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The differences between acting in film, TV and stage

Updated: Feb 23, 2021

Published in Hanford Sentinel December 3, 2020

“Movies will make you famous; Television will make you rich; But theatre will make you good.” This is a quote from Terrence Mann, an American actor, singer and theatre director. He is known for his appearances on the Broadway stage, which include Chester Lyman in "Barnum," Rum Tum Tugger in "Cats," Javert in "Les Misérables," and he originated the role of the Beast in "Beauty and the Beast" on Broadway. What is interesting about this statement is that the least paid activity is where a skill set is developed the most. HMTC has a podcast called "HMTC Behind the Scenes Podcast." We interviewed several actors and for each we asked what they liked the best; film, television or theater. We seem to get more affirmatives for the theater. Mann’s quote that theater will make you good, is a natural occurrence and a prerequisite for film and television success. In fact, theater is a training ground for those who want to venture into those mediums. In Hollywood, it is well known that actors from Chicago seem to have an intuitiveness on set. If so, having worked there, I would say that there are more theater opportunities available for actors to learn the stage. In fact, when theater students graduate, they immediately form an ensemble, or theater company to continue their art. In essence, Chicago has a very thriving theater community. One avenue of income for actors is industrials. If you ever had to sit to watch a video at a new employment or at the doctor’s office, what you are seeing is an industrial. I was hired for many industrials during my time in Chicago. Commercials are another way to make some cash. An actress friend of mine gets a nice income for commercial work in Los Angeles. Each time the commercial runs she gets a check.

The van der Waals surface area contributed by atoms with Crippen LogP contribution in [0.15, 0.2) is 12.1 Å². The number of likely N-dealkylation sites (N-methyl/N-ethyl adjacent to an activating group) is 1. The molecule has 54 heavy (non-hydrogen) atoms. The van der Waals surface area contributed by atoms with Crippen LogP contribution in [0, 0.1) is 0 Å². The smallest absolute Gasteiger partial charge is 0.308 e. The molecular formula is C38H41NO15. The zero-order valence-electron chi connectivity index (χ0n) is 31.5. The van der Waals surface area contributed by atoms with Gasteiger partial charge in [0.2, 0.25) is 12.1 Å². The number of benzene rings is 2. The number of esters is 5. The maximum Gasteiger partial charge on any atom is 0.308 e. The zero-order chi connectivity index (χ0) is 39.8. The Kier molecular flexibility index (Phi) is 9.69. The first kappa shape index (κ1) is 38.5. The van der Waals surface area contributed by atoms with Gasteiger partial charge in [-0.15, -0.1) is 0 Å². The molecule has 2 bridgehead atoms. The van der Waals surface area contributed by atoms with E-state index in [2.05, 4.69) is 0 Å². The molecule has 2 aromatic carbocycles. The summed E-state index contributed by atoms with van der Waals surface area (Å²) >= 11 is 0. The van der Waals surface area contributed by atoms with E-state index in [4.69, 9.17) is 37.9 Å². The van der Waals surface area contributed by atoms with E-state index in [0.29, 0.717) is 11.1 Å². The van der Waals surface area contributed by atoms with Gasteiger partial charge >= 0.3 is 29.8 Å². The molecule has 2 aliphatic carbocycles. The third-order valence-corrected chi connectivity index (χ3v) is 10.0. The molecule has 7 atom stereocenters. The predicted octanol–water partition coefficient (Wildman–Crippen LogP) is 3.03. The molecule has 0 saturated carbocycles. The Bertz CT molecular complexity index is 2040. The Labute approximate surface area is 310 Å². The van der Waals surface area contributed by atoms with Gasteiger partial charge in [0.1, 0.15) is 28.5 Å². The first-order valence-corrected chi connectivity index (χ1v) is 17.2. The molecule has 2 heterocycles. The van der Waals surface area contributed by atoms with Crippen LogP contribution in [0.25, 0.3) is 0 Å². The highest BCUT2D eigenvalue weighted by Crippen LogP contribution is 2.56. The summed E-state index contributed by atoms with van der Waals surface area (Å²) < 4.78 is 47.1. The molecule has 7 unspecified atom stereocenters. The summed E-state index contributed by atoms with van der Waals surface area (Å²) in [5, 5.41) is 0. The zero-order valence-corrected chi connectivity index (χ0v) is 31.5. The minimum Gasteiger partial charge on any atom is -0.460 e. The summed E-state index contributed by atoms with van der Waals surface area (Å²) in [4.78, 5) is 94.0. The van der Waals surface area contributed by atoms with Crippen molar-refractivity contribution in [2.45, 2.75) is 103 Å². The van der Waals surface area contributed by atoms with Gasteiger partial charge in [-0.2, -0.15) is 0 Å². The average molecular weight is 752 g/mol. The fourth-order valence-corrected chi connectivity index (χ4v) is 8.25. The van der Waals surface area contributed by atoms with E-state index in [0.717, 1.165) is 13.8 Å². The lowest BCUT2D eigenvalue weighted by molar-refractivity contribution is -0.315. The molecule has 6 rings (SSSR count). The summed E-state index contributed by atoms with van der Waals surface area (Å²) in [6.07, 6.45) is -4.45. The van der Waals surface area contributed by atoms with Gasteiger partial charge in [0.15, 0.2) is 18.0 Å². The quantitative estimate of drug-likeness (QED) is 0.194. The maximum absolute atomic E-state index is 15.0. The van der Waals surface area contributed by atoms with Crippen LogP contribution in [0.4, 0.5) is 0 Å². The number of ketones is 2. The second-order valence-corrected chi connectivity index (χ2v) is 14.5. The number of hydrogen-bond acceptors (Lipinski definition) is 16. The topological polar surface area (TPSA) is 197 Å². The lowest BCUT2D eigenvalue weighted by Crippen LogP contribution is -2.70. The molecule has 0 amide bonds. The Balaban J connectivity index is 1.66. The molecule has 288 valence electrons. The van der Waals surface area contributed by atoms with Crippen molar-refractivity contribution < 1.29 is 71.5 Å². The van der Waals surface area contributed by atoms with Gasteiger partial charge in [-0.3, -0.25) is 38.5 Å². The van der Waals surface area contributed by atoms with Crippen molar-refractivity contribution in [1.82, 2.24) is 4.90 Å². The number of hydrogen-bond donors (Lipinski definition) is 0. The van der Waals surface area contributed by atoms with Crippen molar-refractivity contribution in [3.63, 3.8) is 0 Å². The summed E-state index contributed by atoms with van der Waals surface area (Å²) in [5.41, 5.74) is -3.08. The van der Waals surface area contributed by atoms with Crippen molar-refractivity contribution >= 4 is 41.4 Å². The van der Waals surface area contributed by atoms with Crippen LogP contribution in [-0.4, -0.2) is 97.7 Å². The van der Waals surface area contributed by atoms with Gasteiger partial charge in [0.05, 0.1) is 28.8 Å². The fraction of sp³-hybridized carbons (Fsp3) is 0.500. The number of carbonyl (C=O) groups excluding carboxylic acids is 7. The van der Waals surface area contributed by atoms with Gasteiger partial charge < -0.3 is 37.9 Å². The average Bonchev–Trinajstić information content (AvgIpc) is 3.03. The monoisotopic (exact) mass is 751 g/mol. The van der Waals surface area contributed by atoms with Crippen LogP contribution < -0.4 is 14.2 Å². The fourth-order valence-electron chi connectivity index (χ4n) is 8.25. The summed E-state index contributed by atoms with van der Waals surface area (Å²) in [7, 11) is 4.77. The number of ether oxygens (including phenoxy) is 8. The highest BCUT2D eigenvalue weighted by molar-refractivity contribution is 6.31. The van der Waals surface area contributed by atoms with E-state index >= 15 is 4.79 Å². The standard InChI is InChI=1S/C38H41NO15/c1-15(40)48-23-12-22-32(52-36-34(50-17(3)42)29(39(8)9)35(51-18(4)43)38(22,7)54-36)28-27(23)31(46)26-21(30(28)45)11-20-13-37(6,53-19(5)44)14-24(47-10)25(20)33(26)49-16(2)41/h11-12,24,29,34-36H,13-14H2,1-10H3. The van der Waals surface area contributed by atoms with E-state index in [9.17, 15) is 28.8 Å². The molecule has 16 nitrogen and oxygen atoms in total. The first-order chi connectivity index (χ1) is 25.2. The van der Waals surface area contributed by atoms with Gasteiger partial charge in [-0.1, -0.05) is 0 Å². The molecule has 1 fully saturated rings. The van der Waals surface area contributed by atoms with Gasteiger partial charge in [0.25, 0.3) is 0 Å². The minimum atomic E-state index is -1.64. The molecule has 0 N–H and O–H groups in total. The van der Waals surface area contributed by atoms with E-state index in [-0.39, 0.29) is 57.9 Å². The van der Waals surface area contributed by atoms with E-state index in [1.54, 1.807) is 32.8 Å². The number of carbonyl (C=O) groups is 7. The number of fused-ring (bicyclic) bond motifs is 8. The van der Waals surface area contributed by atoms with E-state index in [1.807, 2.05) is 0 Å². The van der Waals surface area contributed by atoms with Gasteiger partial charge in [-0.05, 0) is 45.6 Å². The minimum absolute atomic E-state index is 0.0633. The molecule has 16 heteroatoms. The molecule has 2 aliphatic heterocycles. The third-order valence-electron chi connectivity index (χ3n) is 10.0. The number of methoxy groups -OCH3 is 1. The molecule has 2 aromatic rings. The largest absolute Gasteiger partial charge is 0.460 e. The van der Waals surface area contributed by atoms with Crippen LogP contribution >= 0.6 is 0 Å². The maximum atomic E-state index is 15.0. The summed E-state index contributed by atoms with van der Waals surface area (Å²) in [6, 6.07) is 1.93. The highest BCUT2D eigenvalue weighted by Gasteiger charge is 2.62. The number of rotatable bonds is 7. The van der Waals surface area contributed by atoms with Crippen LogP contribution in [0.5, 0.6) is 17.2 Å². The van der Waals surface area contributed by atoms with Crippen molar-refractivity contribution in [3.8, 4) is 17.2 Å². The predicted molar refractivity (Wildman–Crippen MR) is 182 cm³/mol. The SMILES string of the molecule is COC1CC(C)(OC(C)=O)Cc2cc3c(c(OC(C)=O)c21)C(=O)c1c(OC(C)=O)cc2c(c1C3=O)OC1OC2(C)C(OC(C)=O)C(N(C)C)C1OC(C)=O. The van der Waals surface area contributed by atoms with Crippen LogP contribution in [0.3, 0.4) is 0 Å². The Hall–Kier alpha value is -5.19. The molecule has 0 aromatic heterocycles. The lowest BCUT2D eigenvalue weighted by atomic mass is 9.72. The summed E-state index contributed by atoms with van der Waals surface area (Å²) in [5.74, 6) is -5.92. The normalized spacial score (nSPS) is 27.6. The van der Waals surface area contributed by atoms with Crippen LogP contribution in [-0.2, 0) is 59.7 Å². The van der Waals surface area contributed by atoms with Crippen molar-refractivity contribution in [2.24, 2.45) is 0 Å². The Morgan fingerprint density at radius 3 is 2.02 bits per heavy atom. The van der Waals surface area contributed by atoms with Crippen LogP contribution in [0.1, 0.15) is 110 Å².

Infomercials are another good source of income. In fact, a hefty income can happen if the actor is the host on a product that is frequently on an info channel. Maybe not art worthy and the potential to get famous is minimal, but one actor was able to use the funds from infomercial work to open a winery on an estate.

Theater, to me, is more rewarding. It has an energy that ricochets from audience to actor and actor to audience. There is a communion of sorts when an actor is on stage. The audience follows every word and every movement, and the actor can feel it. That is why a full audience is desired for theater plays. It serves the experience for all in the theater. Theater does make you good. It also is the diving board for film and television. However long it takes to learn on the stage, it is worth it. Actors who have done film and television, always go back to the stage. That tells you something.


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